Janet Hubert is the latest celebrity to speak out about the #OscarsSoWhite controversy, but she is aiming her thoughts at two people in particular: Jada Pinkett and Will Smith.
The actress, who co-starred alongside Smith for years on “The Fresh Prince of Bel Air” as Aunt Viv, posted an online video on Martin Luther King Jr. Day in response to Pinkett Smith’s video announcing why she plans to boycott the 2016 Oscars.
For the second consecutive year, no black actors were nominated in any of the four acting categories — including Smith, who was snubbed for his lead role in “Concussion.” “The Academy has the right to acknowledge whomever they choose, to invite whomever they choose and now I think that it’s our responsibility, now, to make the change,” Pinkett Smith said in her video. “Maybe it is time that we pull back our resources and we put them back into our communities and our programs and we make programs for ourselves that acknowledge us in ways that we see fit, that are just as good as the so-called ‘mainstream’ ones.”
Referring to Pinkett Smith as “Miss Thing,” Hubert opens her video by asking, “Does your man not have a mouth of his own with which to speak?” before launching into her thoughts on the controversy that has drawn so much attention (it even prompted the Academy to release a rare statement on Monday.)
“I find it ironic that somebody who has made their living and has made millions and millions of dollars from the very people that you’re talking about boycotting just because you didn’t get a nomination, just because you didn’t win?” said Hubert. “That’s not the way life works, baby.”
She continued, “You ain’t Barack and Michelle Obama. And y’all need to get over yourselves. You have a huge production company that you only produce your friends and family and yourself. So you are a part of Hollywood, you are part of the system that is unfair to other actors. So get real.”
Hubert then recalled how, when they were filming Fresh Prince years ago, she approached then-star Smith about banding together to ask the network for a cast-wide raise like the “white shows” do, like Friends. “Your response to me was ‘my deal is my deal. And your deal is your deal,'” she says.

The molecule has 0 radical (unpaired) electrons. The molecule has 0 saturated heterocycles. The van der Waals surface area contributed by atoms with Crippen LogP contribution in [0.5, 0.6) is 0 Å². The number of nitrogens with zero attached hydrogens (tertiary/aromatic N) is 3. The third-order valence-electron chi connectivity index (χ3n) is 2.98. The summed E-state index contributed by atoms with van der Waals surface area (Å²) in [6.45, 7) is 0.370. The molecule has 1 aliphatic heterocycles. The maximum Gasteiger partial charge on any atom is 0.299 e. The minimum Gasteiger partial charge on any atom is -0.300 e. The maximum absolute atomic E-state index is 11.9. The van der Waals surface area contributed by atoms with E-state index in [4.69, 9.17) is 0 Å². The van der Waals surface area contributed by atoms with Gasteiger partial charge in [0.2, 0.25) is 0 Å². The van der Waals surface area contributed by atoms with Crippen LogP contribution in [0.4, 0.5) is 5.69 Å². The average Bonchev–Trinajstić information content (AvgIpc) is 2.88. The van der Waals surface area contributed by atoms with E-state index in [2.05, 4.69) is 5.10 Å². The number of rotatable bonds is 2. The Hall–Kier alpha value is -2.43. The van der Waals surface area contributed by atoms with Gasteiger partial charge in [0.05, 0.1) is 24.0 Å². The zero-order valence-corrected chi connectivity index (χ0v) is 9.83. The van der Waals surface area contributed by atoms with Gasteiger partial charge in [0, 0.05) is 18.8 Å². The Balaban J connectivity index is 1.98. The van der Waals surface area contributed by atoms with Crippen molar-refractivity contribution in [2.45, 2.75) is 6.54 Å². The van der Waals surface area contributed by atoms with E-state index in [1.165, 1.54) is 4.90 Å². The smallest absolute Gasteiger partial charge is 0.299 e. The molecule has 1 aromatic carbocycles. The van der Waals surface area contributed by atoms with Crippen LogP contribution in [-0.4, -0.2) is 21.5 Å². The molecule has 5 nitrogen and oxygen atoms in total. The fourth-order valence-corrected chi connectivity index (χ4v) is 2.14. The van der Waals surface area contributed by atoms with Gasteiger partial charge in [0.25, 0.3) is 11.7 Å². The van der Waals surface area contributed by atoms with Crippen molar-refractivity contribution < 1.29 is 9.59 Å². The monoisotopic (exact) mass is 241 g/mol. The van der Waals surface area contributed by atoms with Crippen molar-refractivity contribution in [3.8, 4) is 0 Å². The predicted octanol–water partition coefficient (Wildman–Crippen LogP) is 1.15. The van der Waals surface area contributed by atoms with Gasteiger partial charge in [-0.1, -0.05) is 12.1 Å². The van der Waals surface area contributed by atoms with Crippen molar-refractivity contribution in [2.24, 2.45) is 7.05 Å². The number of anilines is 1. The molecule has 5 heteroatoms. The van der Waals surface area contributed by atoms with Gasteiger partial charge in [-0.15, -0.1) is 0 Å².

She ends the post by saying, “You know some of us have got mortgages to pay, we got bills to pay, we have bigger shit to worry about than the Oscars.”
Pinkett Smith isn’t the only one in Hollywood to speak out in protest against this year’s nominations. Filmmaker Spike Lee, who was awarded an honorary Oscar at the Governors Awards in November, said that while he appreciated that recognition, he and his wife “cannot support” this year’s Academy Awards. Al Sharpton, “Straight Outta Compton” executive producer Will Packer and Chris Rock, who is set to host the Feb. 28, were all quick to call out the lack of diversity after Thursday’s announcements.
On Monday, Cheryl Boone Isaacs, the president of the Academy of Motion Picture Arts and Sciences, issued a lengthy statement on the subject, saying she was both “heartbroken” and “frustrated” and promised big changes. “The Academy is taking dramatic steps to alter the makeup of our membership,” she said in the statement. “In the coming days and weeks we will conduct a review of our membership recruitment in order to bring about much-needed diversity in our 2016 class and beyond.”
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